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Musical Musings: Hymns and Hymnody

My Ten Favorite Hymns

by Gary D. Penkala

Hymnal in hand ("real" hardcover version, of course) I set out to list my favorite hymns. The list has no value other than as an expression of personal taste, although all the choices are what trained musicians would call "good" church music. My list is likely to be different from another church musician's list, but that's fine. After all, taste is a matter of background, experience, culture and environment; and mine, as everyone's, is unique. The only thing gained in making such a list (aside from a fanatic pleasure I derive from such paperwork) is the analysis of just why I like each hymn. This presents criteria for evaluating other hymns, particularly new hymns. Although my original list contained some twenty-five titles, I will present only the "top ten" here (in alphabetical order).

A Mighty Fortress [tune- Ein feste Burg]
The thrill of this hymn dates back (waaaaay back) to my younger years and, of all things, the "Davy and Goliath Show," an animated religious version of "Leave It to Beaver," sponsored on TV by the Lutheran Church. The memories of the show's opening, with silvery trumpets blaring this great hymn, have certainly transcended for me denominational prejudices that may be held by others. This Catholic thinks it's just "one fine hymn tune!".

For All the Saints [tune- Sine nomine]
Another great tune, although nameless - "Sine nomine" means "Without name." This tune was written by an Anglican, Ralph Vaughan Williams, who had an extraordinary gift for writing the most stately music imaginable. This may be a result of his exposure to the pomp and ceremony of a high Anglican service. Whatever the inspiration, we are indebted to this Englishman for our All Saints hymn, par excellence. Oh, that we could sing it more often! [And, yes, I want this at my funeral].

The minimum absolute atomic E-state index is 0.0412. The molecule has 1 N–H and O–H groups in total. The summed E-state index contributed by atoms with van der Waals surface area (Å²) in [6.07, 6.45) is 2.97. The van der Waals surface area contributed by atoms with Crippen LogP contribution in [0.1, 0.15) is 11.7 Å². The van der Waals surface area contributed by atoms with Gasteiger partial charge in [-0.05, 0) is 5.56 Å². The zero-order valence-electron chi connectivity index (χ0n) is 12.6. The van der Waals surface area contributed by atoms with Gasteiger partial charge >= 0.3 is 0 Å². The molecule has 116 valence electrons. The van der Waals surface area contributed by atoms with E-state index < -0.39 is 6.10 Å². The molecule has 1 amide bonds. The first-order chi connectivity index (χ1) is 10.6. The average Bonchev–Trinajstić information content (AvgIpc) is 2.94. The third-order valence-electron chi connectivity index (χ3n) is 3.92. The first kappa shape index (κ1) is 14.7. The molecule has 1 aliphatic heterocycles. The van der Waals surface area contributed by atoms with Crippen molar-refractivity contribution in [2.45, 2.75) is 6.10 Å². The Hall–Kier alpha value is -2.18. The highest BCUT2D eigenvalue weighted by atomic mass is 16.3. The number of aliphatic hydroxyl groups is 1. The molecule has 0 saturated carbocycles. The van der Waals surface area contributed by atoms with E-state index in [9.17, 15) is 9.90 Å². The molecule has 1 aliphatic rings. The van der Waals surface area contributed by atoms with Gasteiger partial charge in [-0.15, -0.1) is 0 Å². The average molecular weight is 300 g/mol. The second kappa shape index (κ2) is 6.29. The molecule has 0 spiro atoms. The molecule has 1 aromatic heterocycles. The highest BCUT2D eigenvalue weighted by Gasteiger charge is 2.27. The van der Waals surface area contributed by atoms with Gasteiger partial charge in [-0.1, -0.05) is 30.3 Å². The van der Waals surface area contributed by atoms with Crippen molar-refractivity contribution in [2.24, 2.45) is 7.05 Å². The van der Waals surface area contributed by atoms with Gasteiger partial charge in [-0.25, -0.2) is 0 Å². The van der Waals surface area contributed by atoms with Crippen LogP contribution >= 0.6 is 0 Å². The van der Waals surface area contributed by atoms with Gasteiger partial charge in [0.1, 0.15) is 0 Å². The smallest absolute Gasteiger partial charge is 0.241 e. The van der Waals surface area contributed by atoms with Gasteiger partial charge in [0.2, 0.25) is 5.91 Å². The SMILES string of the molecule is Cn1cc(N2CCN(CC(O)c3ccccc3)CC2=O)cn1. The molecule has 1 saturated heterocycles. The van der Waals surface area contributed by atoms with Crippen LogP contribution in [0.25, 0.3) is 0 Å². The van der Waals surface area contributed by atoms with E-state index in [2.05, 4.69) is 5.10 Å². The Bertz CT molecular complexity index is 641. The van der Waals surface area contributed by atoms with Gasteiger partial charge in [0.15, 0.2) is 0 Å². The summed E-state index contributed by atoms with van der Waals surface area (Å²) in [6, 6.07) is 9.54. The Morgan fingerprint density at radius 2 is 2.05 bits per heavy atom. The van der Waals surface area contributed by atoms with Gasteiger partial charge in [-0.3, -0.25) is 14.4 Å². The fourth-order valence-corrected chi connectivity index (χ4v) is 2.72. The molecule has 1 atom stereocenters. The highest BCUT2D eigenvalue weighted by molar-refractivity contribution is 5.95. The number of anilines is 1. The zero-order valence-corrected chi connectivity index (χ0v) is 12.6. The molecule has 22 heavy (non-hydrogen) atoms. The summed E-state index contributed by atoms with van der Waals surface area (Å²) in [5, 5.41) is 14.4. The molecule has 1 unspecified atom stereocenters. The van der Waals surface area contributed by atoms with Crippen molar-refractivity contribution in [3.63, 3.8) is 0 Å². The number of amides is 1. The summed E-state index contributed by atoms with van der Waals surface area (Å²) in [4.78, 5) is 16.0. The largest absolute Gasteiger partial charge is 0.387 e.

Glorious Things of Thee Are Spoken [tune- Austria]
This majestic hymn was written by Franz Josef Haydn (finally... a Catholic!) as a part of one of his string quartets. Several other hymns were also taken from Classical compositions: "Joyful, Joyful, We Adore Thee," "Be Still My Soul," "O God, Beyond All Praising." Named after Austria, this tune was selected by that country for its national anthem. It is probably at its best when played by a good brass band.

Good Christian Men, Rejoice [tune- In dulci jubilo]
This charming Renaissance German tune, with its captivating and unusual rhythms, combines the qualities of repetition and variety to produce a pleasing and very singable hymn tune. Its classic text has fallen victim to the "Inclusion Controversy." While I find no problem in writing new texts which avoid the "troublesome" neutral man, I also feel elegant texts of former generations (where this was not an issue) should not be altered. But... that's another article!

Immaculate Mary [tune- Lourdes Hymn]
This hymn is a sentimental favorite. I sang it in a candlelight procession at the shrine of Lourdes in six languages with thousands of pilgrims from around the world. It is probably the most international Marian hymn, an effective setting in verse and refrain style. Incidentally, the refrain is sung to a slightly different rhythm in France, with an accent on the second syllable of "Ave" and the third of "Maria."

  Back to Hymns and Hymnody Index

Part II: Numbers 6 - 10! 

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